Egyptian court rules Hamas armed wing a terror group
Government claims Islamist organization cooperated with IS affiliate in coordinated Sinai attack that left over 30 dead
CAIRO, Egypt — An Egyptian court on Saturday ruled that Hamas’s armed wing, the Izz ad-Din al-Qassam Brigades, was a terror organization, in a move that left the Islamist group reeling.
The movement’s deputy head of the political bureau, Ismail Haniyeh, a former prime minister in the Gaza Strip, hit back at the announcement, saying “you [Egyptians] have lost your sense of justice.”
“The Brigades are a source of pride, respect and bravery,” he said, according to Ynet.
Since the Egyptian military ousted Islamist president Mohamed Morsi in 2013, the authorities have accused the Palestinian group that controls the Gaza Strip of aiding jihadists who have increased their attacks on security forces in the Sinai Peninsula.
The announcement of the Hamas ban came two days after Islamic State affiliated-extremists claimed responsibility for a coordinated attack that killed over 30 people, mostly soldiers, on Thursday. The Egyptian government pointed a finger at the Muslim Brotherhood and its offshoot Hamas for the attacks, blaming both for involvement.
“From the very first moment, it was clear that Hamas had a hand in this [attack],” said Ahmed Mousi, a TV presenter on a network close to Egyptian President Abdel-Fattah el-Sissi, according to Channel 2.
Thursday’s attack was the second major operation on Egyptian security forces in Sinai in the last 6 months; 31 soldiers were killed in another operation in October 2014. The continued success of the Sinai-based Islamic militants, despite more than a year of being targeted by massive military operations, highlights the resilience of the militants and represents an embarrassing security failure for el-Sissi and his administration’s high-profile war on terror..
However el-Sissi immediately laid the blame on the Muslim Brotherhood, the Islamist movement that has been banned from Egypt and declared a terrorist group. El-Sissi, then defense minister, ousted Morsi from the presidency in July 2013 after massive nationwide protests against Morsi’s rule.
Following the ouster, the Egyptian president also cracked down on Hamas, destroying hundreds of tunnels into an out of the blockaded Gaza Strip and keeping the Rafah border crossing tightly monitored and often closed. Egypt was also building a buffer zone with the Palestinian enclave.
Egypt‘s army and jihadists clashed in Sinai Friday after the attack, leaving two children dead. Health officials said a six-month-old baby was shot in the head by a bullet during the clashes and a six-year-old was killed in a rocket blast in the Sinai Peninsula. Two more people including a 12-year-old were badly wounded.
The violence came a day after jihadists targeted security forces with rockets and a car bomb in North Sinai province in simultaneous attacks claimed by Ansar Bayt al-Maqdis, an affiliate of the Islamic State.
Sissi pulled out of an African Union summit in Ethiopia and flew home “to monitor the situation,” his office said. “The army and police will intensify their raids against terrorist and extremist elements in Sinai and across the country,” a military statement said.
The militants say the attacks was in retaliation for a government crackdown on Morsi supporters in which hundreds have been killed, thousands jailed and dozens sentenced to death.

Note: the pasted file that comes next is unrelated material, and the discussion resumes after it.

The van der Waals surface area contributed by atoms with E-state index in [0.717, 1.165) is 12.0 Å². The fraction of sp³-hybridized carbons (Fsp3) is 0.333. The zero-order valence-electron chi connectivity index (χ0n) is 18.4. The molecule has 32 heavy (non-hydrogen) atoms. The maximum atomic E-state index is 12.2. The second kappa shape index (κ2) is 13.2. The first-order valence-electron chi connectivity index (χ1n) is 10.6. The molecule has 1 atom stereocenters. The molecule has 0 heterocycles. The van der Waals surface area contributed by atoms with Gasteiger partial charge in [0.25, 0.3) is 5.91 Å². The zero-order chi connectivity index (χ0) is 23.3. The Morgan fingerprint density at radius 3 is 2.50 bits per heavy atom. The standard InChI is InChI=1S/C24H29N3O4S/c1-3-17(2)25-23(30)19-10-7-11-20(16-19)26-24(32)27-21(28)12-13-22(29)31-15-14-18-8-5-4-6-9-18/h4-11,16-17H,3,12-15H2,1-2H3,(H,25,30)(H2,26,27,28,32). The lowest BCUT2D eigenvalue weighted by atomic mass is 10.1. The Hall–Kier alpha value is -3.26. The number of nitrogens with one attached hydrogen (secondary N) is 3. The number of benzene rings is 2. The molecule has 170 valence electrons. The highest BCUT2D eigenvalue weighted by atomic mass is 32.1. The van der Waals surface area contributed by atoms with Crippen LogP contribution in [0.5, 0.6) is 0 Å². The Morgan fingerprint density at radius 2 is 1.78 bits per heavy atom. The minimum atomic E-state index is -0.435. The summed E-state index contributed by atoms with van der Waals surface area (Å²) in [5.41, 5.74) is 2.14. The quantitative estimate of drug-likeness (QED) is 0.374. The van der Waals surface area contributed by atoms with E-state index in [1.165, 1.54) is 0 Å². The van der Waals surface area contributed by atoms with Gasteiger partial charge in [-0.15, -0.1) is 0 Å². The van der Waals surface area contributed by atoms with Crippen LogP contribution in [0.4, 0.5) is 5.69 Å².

US State Department spokeswoman Jen Psaki condemned Thursday’s attacks and said Washington “remains steadfast in its support of the Egyptian government’s efforts to combat the threat of terrorism.”
Late last year, Washington delivered 10 Apache helicopters to Egypt, which has poured troops and armor into the peninsula, for joint counter-terrorism operations in the Sinai.
On Friday, Iran stressed the need for regional cooperation “to combat the terrorist menace in Egypt”.
The main focus of Thursday’s attacks was el-Arish, the provincial capital, where militants fired rockets at a police headquarters, a military base and a residential complex for security forces, officials said.
This was followed by a suicide car bombing and an attack on a military checkpoint south of el-Arish.
Separately an army officer was killed when a rocket struck a checkpoint in Rafah, on the border with the Gaza Strip.
Officials said at least 62 people were wounded in the attacks.
Ansar Bayt al-Maqdis, claimed the assaults, saying on Twitter it had “executed extensive, simultaneous attacks in the cities of el-Arish, Sheikh Zuweid and Rafah.”
The organization in November pledged allegiance to IS, which has captured large chunks of territory in Syria and Iraq.
The October attack, also near el-Arish, prompted the authorities to build a buffer zone along the Gaza border to prevent militants infiltrating from the Palestinian enclave.
They have also imposed a state of emergency and night-time curfew in parts of northern Sinai.
“These measures are just random retaliation that creates more terrorism, and what is worse is that it could make residents sympathize” with the extremists, said Ahmed Abdel Rabo, political science professor at Cairo University.
The military said Thursday’s attack was the result of “the failure of Muslim Brotherhood… in spreading chaos on the fourth anniversary of the January 25 revolution.”
On January 25, 2011, millions of Egyptians protested against president Hosni Mubarak, eventually forcing him to step down.
As Egypt marked the anniversary Sunday, clashes between protesters and police left 20 people dead, mostly in Cairo.
Since Mubarak’s ouster Egypt has been rocked by political and economic turmoil.